Kevin Harvick believes it's too early to give Gateway a comparison. (HHP/Chris Owens)

A Mixed Bag Of Unknowns At Gateway

The debut of World Wide Technology Raceway in Madison, Ill., on the NASCAR Cup Series schedule this weekend has fans clamoring at the fences to see how the drivers will adapt to the facility that has never before hosted the series.

As teams prepare for the Enjoy Illinois 300, they’re looking for similar data that can be brought from various tracks and applied to the 1.25-mile oval. 

Logano wrapped up first practice on Friday in first. (HHP/Chris Owens)

Joey Logano, whose last race in Gateway occurred 14 years ago in a fourth-generation NASCAR Xfinity Series Toyota, feels that Phoenix Raceway has the most similarities. However, he also sees a wide variety of differences between the two ovals.  

“I think Phoenix is probably the closest comparison you can make with three and four to one and two at Phoenix,” Logano said. “There are also some differences. You have a flat, long corner at Phoenix and a banked corner in Phoenix even though the shape is a triangle and this is a true oval. The way the corners are laid out there are some similarities there. You are definitely slowing down a lot more in one and two here than you do at three and four in Phoenix.”

Stewart-Haas Racing’s Kevin Harvick feels that it’s too early to tell what track WWTR compares to, with the Next Gen car throwing curveballs at teams every week when they unload. 

“It is obviously a flat race track and I think as you look at this particular car it is kind of a crap shoot every week until you have some notes and know what you fight and where you are good or bad,” Harvick said. “We were all good at Phoenix, so hopefully some of that carries over. I would consider this a much different race track than Phoenix, just because of turns one and two and how unique it is with possibly downshifting twice and all the things that could happen.”

Shifting quickly became the talk of Friday’s lone practice session, with drivers grinding up and down through the gears in search of the fastest route around the track, with a completely different beast underneath them to tame. 

Harvick qualified 20th for Sunday’s race. (HHP/Jim Fluharty)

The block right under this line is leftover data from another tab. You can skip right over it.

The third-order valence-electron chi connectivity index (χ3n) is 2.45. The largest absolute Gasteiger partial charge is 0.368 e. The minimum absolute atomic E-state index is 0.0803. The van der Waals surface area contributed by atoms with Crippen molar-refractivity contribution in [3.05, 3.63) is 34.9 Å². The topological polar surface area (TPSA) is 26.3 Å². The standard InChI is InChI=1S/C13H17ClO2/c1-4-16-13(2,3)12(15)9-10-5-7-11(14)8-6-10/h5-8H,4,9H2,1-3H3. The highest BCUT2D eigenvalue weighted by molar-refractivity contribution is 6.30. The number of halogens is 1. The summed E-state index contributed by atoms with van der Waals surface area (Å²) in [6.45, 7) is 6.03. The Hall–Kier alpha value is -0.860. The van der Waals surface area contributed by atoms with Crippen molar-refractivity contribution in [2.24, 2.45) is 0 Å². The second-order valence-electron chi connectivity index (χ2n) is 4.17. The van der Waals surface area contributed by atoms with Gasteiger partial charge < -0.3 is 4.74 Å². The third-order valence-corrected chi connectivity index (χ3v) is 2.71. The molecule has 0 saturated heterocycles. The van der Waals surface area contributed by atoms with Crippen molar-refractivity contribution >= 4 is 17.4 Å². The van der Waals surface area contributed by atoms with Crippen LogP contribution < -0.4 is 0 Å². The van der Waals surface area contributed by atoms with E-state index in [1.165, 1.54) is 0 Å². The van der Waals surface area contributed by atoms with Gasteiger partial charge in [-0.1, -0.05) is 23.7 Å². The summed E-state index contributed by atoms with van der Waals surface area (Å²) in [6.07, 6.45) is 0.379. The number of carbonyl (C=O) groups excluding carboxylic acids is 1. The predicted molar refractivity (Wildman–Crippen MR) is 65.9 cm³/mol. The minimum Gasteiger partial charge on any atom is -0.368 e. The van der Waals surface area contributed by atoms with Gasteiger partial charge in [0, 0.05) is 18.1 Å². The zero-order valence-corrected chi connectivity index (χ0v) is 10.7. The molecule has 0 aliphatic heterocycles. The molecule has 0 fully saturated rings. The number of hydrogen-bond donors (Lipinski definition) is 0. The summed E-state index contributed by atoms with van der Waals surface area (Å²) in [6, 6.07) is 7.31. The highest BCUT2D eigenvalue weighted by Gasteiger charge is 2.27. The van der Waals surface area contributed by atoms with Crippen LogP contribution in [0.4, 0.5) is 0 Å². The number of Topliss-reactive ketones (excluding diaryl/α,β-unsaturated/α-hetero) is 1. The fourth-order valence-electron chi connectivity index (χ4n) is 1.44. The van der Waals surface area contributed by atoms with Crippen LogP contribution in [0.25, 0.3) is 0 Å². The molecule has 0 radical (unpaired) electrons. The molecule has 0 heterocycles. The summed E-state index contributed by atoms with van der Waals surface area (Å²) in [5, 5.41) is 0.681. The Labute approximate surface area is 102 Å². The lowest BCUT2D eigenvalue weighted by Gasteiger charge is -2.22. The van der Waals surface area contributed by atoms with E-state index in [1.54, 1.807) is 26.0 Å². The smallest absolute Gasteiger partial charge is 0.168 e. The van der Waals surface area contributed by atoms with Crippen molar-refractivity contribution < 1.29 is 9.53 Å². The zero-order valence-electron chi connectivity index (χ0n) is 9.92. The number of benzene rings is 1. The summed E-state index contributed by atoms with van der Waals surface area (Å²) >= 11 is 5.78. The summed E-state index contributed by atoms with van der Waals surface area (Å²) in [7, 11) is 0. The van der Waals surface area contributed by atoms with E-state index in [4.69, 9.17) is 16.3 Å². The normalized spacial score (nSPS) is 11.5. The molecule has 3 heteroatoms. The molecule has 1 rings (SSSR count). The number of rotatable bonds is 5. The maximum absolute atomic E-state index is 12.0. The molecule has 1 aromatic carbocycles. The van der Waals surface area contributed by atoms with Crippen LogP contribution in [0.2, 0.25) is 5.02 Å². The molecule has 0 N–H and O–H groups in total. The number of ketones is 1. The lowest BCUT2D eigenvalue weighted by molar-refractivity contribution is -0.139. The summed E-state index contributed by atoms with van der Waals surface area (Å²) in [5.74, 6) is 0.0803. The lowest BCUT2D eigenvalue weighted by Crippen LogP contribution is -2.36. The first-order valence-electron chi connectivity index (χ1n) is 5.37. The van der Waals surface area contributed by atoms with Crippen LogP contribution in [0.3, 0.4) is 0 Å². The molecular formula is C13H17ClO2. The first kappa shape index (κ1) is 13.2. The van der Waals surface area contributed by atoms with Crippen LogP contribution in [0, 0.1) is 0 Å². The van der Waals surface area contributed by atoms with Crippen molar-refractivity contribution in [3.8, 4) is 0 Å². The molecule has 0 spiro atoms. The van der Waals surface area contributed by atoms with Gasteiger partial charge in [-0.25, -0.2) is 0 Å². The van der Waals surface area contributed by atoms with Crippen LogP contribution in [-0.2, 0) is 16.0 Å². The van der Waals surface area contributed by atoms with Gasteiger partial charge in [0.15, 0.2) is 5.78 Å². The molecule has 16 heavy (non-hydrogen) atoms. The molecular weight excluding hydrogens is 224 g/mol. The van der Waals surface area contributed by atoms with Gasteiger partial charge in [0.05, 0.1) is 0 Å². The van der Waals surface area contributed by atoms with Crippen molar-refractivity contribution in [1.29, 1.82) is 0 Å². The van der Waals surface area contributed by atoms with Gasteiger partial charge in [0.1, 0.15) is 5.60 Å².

“I think I ran my first race here in probably 1998 in the Truck Series,” Harvick said. “I remember shifting in the Busch Series car. That corner is so tight down there that you have to be able to have something to get it out because otherwise everyone just stomps the throttle and it doesn’t go anywhere because it isn’t turning any RPMs. I like less rules. The less rules the better. It is easier to interpret.”

After having the fastest time in practice on Friday, Logano’s reaction to the amount of shifting was simple, yet telling for how difficult the weekend may be for Cup Series drivers. 

“I felt like a trucker with as many gears as I grabbed,” Logano said.

Making his 600th NASCAR Cup Series start on Sunday, Martin Truex Jr. will roll off 13th when the green flag waves. 

The driver of the No. 19 Toyota feels there’s a big adjustment for the drivers, with the various characteristics on track. 

“It’s kind of unique how this place is, especially with all of the shifting that we are doing,” Truex Jr. said. “It’s a unique track. The transitions into the corners, downshifting twice in turn one, it’s just really, really different. Once you get into the corner in three and four, it’s really similar to Phoenix, I think – other than it’s more bottom dominate. You can’t really move around as much. (Turns) one and two are not like anything we go to. Fun track when your car is working well, but we were off pretty far to start.”

Without any more track time before the race on Sunday, the concern for the drivers shifts to how competitive the racing will be. 

Team Penske’s Ryan Blaney voiced his concern, boldly stating to not expect much passing around the 1.25-mile oval. 

Blaney doesn’t have high expectations for passing in Sunday’s race. (HHP/Chris Owens)

“I raced here a long time ago but passing is going to be very rare on Sunday,” Blaney said. “That is the best way I can put it. If you get behind somebody you are stuck and can’t go anywhere. Hopefully the track widens out. Hopefully, they do something about that. I figured they would have done something before we came here. I thought our practice was decent but it puts a bigger emphasis on qualifying up front tomorrow and then trying to stay up front.”

Blaney’s teammate, Logano, wasn’t as skeptical, believing that the groove in certain corners began to widen out before Friday’s practice ended. 

“Turn one and two is one of the best corners in our sport,” Logano said. “You can move around and try different things and you are shifting. It is fun to be able to get off the gas pedal and on the brake and manage both pedals again. I have enjoyed that. Three and four is a part of the track where you really got to push yourself and hustle it. It makes for a pretty fun track to go around by yourself. We will see what the race is like. It seems like one and two are already taking rubber and cars are moving up the race track already.”

Denny Hamlin, who won a Xfinity Series pole at the track in 2006, voiced a similar opinion to Logano, mentioning that the characteristics of the Next Gen cars will make or break how competitive the racing will be. 

“Turns one and two, it seemed like were starting to widen out a little bit,” Hamlin said. “Hopefully, we can have multiple lanes. (Turns) three and four will probably be a little bit of a challenge to have multiple lanes, but you never know. Our cars don’t like single lane tracks. They like ones that can spread out, hopefully, this one of the better short tracks that we have. It drives like a short track. It’s something that we certainly need to work on – short, flat tracks, it seems like the cars struggled, but you never know. This weekend could be different.”